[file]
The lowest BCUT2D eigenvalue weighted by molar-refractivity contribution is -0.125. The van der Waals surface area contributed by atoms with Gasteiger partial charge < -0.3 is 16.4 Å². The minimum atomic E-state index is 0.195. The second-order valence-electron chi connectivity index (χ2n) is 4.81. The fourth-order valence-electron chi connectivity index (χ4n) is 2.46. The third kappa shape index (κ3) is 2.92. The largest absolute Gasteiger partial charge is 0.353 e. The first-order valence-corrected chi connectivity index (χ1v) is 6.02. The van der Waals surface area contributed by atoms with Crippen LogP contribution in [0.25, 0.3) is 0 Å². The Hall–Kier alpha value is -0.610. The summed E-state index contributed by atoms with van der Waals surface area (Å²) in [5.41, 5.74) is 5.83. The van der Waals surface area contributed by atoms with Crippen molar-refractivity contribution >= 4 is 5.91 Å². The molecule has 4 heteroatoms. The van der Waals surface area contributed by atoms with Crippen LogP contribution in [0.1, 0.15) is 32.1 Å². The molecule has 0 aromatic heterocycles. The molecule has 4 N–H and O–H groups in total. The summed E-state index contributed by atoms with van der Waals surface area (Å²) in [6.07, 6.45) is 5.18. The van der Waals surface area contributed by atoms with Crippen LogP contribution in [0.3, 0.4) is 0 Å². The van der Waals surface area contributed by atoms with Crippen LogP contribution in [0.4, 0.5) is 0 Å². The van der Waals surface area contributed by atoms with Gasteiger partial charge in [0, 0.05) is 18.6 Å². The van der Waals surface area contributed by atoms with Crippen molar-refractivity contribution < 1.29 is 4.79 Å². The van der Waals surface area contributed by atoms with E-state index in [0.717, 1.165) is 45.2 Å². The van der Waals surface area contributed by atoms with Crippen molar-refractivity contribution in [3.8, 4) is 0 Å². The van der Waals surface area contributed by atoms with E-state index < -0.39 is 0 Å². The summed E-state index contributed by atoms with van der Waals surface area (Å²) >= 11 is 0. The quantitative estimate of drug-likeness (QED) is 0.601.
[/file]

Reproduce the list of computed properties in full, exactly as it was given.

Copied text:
The lowest BCUT2D eigenvalue weighted by molar-refractivity contribution is -0.125. The van der Waals surface area contributed by atoms with Gasteiger partial charge < -0.3 is 16.4 Å². The minimum atomic E-state index is 0.195. The second-order valence-electron chi connectivity index (χ2n) is 4.81. The fourth-order valence-electron chi connectivity index (χ4n) is 2.46. The third kappa shape index (κ3) is 2.92. The largest absolute Gasteiger partial charge is 0.353 e. The first-order valence-corrected chi connectivity index (χ1v) is 6.02. The van der Waals surface area contributed by atoms with Crippen LogP contribution in [0.25, 0.3) is 0 Å². The Hall–Kier alpha value is -0.610. The summed E-state index contributed by atoms with van der Waals surface area (Å²) in [5.41, 5.74) is 5.83. The van der Waals surface area contributed by atoms with Crippen molar-refractivity contribution >= 4 is 5.91 Å². The molecule has 4 heteroatoms. The van der Waals surface area contributed by atoms with Crippen LogP contribution in [0.1, 0.15) is 32.1 Å². The molecule has 0 aromatic heterocycles. The molecule has 4 N–H and O–H groups in total. The summed E-state index contributed by atoms with van der Waals surface area (Å²) in [6.07, 6.45) is 5.18. The van der Waals surface area contributed by atoms with Crippen LogP contribution in [0.3, 0.4) is 0 Å². The van der Waals surface area contributed by atoms with Crippen LogP contribution in [0.4, 0.5) is 0 Å². The van der Waals surface area contributed by atoms with Gasteiger partial charge in [0, 0.05) is 18.6 Å². The van der Waals surface area contributed by atoms with Crippen molar-refractivity contribution < 1.29 is 4.79 Å². The van der Waals surface area contributed by atoms with E-state index in [0.717, 1.165) is 45.2 Å². The van der Waals surface area contributed by atoms with Crippen molar-refractivity contribution in [3.8, 4) is 0 Å². The van der Waals surface area contributed by atoms with E-state index < -0.39 is 0 Å². The summed E-state index contributed by atoms with van der Waals surface area (Å²) >= 11 is 0. The quantitative estimate of drug-likeness (QED) is 0.601.